Since it was announced Wednesday, the NFL’s new policy requiring players to stand for the national anthem on the field or wait in the locker room, has done little to quell the debate that has grown into one of the country’s most divisive issues over the past couple of years.
But it also seems to leave room for players to continue their protest as long as they are off the field, a detail perhaps that will upset some of the most fervent members of the Trump cohort. The president weighed in on Thursday, saying NFL players who do not stand for the national anthem maybe “shouldn’t be in the country.”
Malcolm Jenkins, a Pro-Bowl safety for the Philadelphia Eagles and a vocal advocate for social justice initiatives, harshly criticized the decision along with teammate, Chris Long, saying that he believed it to be an infringement of the players’ rights.
“What NFL owners did today was thwart the players’ constitutional rights to express themselves,” Jenkins said in a statement.
Is Jenkins correct? We talked to constitutional law experts to suss out what protections NFL players — private employees of private companies — have to express political views.
Do NFL players have First Amendment rights on the football field?
The short answer is no. NFL teams are private companies, making the First Amendment a mostly moot point. The players can be subject to discipline or termination as employees if they don’t follow league rules.
“The First Amendment doesn’t apply to private institutions,” Erwin Chemerinsky, the dean of Berkeley Law and a constitutional law expert told The Washington Post. “Private employers can fire employees for their speech without having to worry about the First Amendment.”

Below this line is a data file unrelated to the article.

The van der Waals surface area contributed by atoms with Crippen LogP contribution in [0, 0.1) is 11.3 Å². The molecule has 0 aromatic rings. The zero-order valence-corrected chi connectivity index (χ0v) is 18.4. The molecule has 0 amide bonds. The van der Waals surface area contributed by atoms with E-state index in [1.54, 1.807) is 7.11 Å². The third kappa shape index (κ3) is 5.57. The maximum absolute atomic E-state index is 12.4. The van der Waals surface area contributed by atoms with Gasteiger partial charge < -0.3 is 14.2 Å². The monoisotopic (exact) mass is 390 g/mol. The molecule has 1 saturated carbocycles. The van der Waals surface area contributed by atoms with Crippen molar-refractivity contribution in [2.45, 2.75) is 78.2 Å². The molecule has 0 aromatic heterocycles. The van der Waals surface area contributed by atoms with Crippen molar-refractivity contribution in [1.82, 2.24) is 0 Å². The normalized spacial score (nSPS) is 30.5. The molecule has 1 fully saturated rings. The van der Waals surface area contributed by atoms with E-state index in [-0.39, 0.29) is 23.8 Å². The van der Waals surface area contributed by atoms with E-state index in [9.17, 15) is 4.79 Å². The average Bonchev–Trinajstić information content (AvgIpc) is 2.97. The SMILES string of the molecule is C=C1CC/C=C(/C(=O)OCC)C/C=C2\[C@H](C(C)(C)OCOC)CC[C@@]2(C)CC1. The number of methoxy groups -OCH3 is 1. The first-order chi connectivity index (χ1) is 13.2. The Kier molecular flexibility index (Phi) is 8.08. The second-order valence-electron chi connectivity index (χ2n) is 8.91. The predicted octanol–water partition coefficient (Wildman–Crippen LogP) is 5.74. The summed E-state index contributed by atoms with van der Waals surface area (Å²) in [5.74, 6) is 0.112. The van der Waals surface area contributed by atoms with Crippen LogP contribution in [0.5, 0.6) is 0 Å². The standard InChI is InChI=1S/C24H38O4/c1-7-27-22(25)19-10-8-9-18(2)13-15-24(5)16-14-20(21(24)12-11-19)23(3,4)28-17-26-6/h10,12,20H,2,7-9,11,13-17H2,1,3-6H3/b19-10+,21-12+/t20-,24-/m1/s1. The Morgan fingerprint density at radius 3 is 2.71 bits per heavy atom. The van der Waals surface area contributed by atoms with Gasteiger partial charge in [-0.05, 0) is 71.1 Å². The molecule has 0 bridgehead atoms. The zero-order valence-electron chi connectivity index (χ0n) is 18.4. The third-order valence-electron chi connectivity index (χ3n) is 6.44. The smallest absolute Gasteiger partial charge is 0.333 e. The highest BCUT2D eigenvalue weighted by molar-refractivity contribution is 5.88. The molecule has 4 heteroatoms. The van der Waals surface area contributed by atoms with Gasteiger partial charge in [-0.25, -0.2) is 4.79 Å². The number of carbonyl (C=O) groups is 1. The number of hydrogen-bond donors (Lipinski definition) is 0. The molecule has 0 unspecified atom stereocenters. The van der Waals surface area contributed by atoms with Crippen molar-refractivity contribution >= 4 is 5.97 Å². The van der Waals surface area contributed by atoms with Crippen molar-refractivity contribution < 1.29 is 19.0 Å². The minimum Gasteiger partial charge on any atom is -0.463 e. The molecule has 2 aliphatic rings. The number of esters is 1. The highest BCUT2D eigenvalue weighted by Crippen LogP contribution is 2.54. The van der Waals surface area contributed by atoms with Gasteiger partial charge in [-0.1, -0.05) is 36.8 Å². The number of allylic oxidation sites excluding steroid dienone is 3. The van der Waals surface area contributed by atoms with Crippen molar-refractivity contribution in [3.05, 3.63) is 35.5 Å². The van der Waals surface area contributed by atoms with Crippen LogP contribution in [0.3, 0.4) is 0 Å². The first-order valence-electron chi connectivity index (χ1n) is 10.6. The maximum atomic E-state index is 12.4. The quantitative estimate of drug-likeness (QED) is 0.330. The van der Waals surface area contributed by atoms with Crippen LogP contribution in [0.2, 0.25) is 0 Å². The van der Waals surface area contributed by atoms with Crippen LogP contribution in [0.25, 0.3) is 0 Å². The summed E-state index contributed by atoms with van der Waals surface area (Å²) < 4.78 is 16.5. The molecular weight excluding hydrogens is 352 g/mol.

Are there any other statutes or laws that the league could violate with its new rules?
The league is bound by more than the constitution, of course, including contractual obligations and agreements made with the NFL Players Association, the players’ union. The NFLPA, which noted that it was not consulted as the league formulated the policy, said that it planned to study the policy and challenge any part found to violate its collective bargaining agreement.
Eugene Volokh, a professor at the University of California, Los Angeles, School of Law who until the end of 2017 anchored an opinion blog for The Washington Post, said that many states have laws that protect the political speech of the employees of private companies that could potentially apply, but said that the legal grounding was untested.
“A considerable amount of states including those that have NFL teams and stadiums do in fact have laws that bar private employers from retaliating against employees because of their political activity,” Volokh said.
The locker room exception included in the league’s new rules — allowing players to opt out of standing for the anthem as long as they are off the field — helps make it a “pretty solid case for the NFL.”